Jams/ jellies/ syrups I've done include green and purple basil, sage, blackberry- sage, chrsanthemum flower, strawberry-anise hyssop, lavender, lilac, and probably others I'm not remembering right now.

This year I want to do herbal oils and vinegares, maybe bath oils, mosquito repellant.
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Flowers
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Re: Organic Tea Gardening and Questions

rainbowgardener have you done a forum yet explaining how to distill herbs for essential oils? I think that would be so cool! Also, I really hate the taste of licorice and anise especially, but the love charm tea sounds good anyways. Is the anise flavor very strong? I feel like the spearmint and other herbs with a lot of honey would kind of overpower it so that I wouldn't hate it so much and it might actually be nice as a subtle undertone. What do you think?
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rainbowgardener
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Re: Organic Tea Gardening and Questions

It's anise hyssop not licorice or anise, the anise flavor is subtle.

Distilling essential oils depends on having a still. Even the smallest home distillation equipment is pretty expensive (by my limited budget standards anyway). I have two, neither of which is perfectly satisfactory.

This one:

https://oilextech.com/

advertises makes essential oils in 6 min. It does work in 6 min (after the equipment is frozen over night) in the microwave. However, I could never get it to produce any actual essential oil. What it produces is a pretty low quality dilute hydrosol, which is the essential oil still mixed with water. It is quick and uses very little power, but the product is really not high enough quality for me.

Then I have a little stove top still I got a few years ago from Edmunds Scientific for about $80 (cheap !). But it looks like they are not carrying it any more. What it produces is also hydrosol, but much higher quality, less dilute. It is good enough for my purposes, though I could not sell it as essential oil. But it takes hours of boiling on the stove to produce it and makes me feel very guilty about the power I am using.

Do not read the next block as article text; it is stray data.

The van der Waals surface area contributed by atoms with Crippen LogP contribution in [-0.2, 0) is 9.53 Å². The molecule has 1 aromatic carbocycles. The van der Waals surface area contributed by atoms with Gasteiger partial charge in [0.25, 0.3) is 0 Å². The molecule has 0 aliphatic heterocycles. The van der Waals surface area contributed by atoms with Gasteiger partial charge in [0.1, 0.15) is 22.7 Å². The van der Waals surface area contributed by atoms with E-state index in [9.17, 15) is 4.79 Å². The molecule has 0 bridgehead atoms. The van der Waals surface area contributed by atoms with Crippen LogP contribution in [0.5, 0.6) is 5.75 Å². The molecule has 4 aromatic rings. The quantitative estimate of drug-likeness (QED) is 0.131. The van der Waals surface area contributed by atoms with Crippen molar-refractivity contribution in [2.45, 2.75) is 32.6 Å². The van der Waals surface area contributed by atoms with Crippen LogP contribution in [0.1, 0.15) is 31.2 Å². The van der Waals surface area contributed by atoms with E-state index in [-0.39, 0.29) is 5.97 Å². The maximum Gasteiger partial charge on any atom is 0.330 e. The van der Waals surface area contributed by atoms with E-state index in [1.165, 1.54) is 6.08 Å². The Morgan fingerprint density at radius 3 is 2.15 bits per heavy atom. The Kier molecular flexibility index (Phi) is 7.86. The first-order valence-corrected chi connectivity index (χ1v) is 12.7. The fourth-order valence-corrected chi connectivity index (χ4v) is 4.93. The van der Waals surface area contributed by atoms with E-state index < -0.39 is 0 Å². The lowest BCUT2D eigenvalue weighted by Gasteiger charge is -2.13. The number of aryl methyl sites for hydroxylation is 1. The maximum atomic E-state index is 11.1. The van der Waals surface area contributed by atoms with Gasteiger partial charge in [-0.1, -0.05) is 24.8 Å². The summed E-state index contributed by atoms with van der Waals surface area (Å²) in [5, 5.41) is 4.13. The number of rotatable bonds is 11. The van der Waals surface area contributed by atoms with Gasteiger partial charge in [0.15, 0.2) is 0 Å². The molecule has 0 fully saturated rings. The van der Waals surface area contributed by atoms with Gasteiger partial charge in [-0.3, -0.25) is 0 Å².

So I am still in the market for a good small home distiller....

The stove top one I have from a couple cups of plant products makes maybe a half ounce of hydrosol. I know if I could get the actual essential oil from that it would be MAYBE a quarter teaspoon full.
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Flowers
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Re: Organic Tea Gardening and Questions

Hmmm I'll give the anise hyssop a try then.

Eeep! No thank you that's far out of reach for my time and budget. Maybe some day in the future but I'll stick to my tea for now. :)
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rainbowgardener
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Re: Organic Tea Gardening and Questions

You can easily with no equipment make a kind of flavored oil. Fill a jar with your plant product, packing lightly. Then fill the jar with some kind of neutral oil that doesn't have flavor of its own. Let it sit on a window sill for a week or so. Then strain the leaves out, fill the jar with new plant material and put the same oil back in it, refilling so the jar is full again. You can do that as many times as you want and the oil will keep getting stronger flavored.

It is not essential oil, but it is good enough for some uses, like heating in a fragrant oil warmer:

Image

It can also be a good way to put the herb flavor in things - use your flavored oil to cook with. For cooking, I infuse extra virgin olive oil with various herbs - sage, thyme, etc.
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Flowers
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Re: Organic Tea Gardening and Questions

Wow thanks for the advice! I'll definitely give that a try for now for things like the oil diffuser thing you mentioned. I always worry what horrible chemicals I might be inhaling with candles and sprays, so a homemade oil in a little diffuser would make me feel much better. I'm also going to look into just making candles with the herbs. Very excited! My plants can't grow fast enough!